The heat management system of the invention is constructed to operate with any conventional hydronic heater equipped with an actuator switch for actuating/de-actuating the heater, such as those using natural gas, propane, diesel, gasoline, or electricity as the source of heat.

The system also includes several features that allow the user to be informed about the status of the system and its components, including: (i) an AC-detector to inform the user about the status of an electric back-up heater; (ii) independent controls for each heat source of the system; (iii) a control panel preferably in the form of an LCD display, coupled to the system for remote positioning therefrom, and equipped with actuators necessary for controlling all heat sources of the system; (iv) a text-display capability for displaying at the control panel messages informing the user about the status of components of the system including the heating sources, temperature of the heating solution (preferably glycol), the temperature of hot water, and status of the fans located in areas desired to be heated such as cabins of a recreational vehicle; and (v) refill and service warning indicators displayable at the control panel to inform the user if one of the system fluids needs to be refilled or if the system requires service (based upon preselected criteria such as passage of time, fault detection of a system component(s).

Additional status-communication features include: (i) display of fault codes associated with a diesel-fired heater of the system both as a flashing LED display coupled to the actuator of that heater, and a textual message displayable simultaneously on the control panel; (ii) fluid-level sensors that monitor the fluid level of the heating solution contained in an expansion tank and provide information to control circuitry of the system to stop all system heating sources if the fluid level of the heating solution falls below a preselected threshold.

The system also includes several programmable features preferably achieved using software so that each can be adjusted without requiring new hardware, and those features include: (i) a water-heating cycling feature that maximizes the capability and efficiency of the system heat sources by using plural heating solution temperature ranges for automatic actuation/de-actuation of each system heat source depending upon whether the user demands domestic hot water (e.g. system heat source(s) are actuated if water temperature falls below 150° F. and de-actuated if heating solution temperature reaches 180° F.) or area heating (without demand for domestic hot water) (e.g. system heat source(s) are actuated if heating solution temperature falls below 120° F. and de-actuated if heating solution temperature reaches 180° F.), (ii) a heat source priority controller governing situations when different ones of the heating sources of the system are actuated depending upon pre-selected factors such as heating source availability, user-demand requirements, etc.; (iii) an engine preheat loop that allows bi-directional heat transfer from and to the engine to allow for various engine situations such as vehicle-engine applications (RV and marine) as well as home-heating engine applications affording the capability to deice a driveway; (iv) a time-based de-actuator feature that disables an engine-preheat pump after a preset period of time to avoid undesired drainage of associated engine batteries and excessive wear of the pump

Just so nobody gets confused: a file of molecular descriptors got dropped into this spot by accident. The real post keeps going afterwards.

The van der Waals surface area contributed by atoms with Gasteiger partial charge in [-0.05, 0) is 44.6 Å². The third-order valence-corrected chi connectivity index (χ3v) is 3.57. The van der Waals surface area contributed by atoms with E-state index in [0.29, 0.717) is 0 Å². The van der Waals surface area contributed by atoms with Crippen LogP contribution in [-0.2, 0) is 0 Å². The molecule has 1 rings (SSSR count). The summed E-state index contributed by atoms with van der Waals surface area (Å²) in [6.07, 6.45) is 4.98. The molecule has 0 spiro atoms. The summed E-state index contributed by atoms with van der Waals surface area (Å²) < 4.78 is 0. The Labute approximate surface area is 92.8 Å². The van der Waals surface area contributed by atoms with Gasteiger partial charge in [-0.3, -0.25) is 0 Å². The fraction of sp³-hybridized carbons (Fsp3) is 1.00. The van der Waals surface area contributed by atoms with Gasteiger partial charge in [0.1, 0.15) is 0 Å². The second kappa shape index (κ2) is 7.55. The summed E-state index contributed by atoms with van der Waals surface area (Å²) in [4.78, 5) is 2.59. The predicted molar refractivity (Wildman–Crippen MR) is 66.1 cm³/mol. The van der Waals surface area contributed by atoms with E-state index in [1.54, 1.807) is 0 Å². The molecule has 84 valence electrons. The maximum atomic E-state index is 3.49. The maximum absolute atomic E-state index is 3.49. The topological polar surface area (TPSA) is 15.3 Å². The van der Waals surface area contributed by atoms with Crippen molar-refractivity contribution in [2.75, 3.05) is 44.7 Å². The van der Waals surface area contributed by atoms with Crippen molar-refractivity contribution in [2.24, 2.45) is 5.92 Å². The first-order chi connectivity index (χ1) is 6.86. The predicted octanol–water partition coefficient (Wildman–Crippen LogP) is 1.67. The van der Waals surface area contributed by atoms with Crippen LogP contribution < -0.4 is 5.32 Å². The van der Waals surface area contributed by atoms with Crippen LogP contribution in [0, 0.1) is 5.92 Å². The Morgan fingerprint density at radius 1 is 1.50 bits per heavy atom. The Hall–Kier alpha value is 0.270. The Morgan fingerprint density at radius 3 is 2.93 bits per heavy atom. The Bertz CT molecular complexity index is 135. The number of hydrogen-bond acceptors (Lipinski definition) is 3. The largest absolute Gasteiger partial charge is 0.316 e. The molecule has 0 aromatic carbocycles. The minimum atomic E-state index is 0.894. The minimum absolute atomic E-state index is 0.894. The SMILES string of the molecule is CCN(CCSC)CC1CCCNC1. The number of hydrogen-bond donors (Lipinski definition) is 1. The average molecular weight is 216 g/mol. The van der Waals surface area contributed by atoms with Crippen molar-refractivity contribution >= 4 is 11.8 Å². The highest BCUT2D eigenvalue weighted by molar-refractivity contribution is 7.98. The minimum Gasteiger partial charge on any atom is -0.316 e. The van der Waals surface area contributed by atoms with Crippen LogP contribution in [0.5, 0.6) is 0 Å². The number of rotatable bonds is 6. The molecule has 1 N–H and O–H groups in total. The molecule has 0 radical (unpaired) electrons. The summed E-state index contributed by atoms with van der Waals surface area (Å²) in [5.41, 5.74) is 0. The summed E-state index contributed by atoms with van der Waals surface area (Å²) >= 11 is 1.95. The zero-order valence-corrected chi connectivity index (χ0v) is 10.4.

A control board (also referred to herein as control structure) of the system is constructed to direct the flow of the heating solution through plural preselected loops such as a short loop supporting demand for hot domestic water but not heat (summer applications) and a long loop supporting demand for both hot domestic water and heat (winter applications). The control board is also constructed to optimize heating efficiency and cost by having the capability of sensing whether any thermostat of the system becomes active, and responding to such sensing by activating a by-pass solenoid (that may be plural-way including two- or three-way) that allows the heating solution to circulate through the long loop.

The control board is also programmable for automatic actuation/de-actuation of heating-area fans (such as cabin fans) when system heating solution temperature is over preselected minimum such as 110° F. (actuation) or under a preselected maximum such as 110° F. (de-actuation), circulating water pumps, and for by-pass of the long loop solenoid if heat is unavailable. The system includes a set of temperature sensors that allow the control board to determine when heat is available from system heat sources and to determine when the cabin fans, circulating water pumps and by-pass solenoids are deactivated or activated.

The system of the invention also includes several components related to making the overall heating process effective and efficient. To transfer heat from the heating solution to the domestic hot water, the system includes heat exchanger structure such as a double-wall plate heat exchanger is used. To maximize heat transfer, all heat exchangers of the invention are designed so that the heating solution and domestic hot water flow in opposite directions referred to herein as opposite-flow design. To use the system for heating zones at maximize efficiency, the hot-water heat exchanger of the system is installed first in the series loop of the system heating zones so that the heat exchanger has access to the hottest possible heating solution. The temperature sensor for hot water is preferably installed on the hot-water heat exchanger a preselected distance (preferably about 1-inch) from the cold water intake port of the heat exchanger. To maintain efficient heat transfer, single-wall plate heat exchangers are used with all system heat sources that are not constructed to provide direct heat to the heating solution. To preheat domestic cold water, a solar panel can be incorporated in the system (see FIG. 9). When there is limited space for installing the system and to simplify plumbing installation, the invention is equipped with a component that provides a combination of double-wall and single-wall heat exchangers in a single unit (see FIGS. 7-8).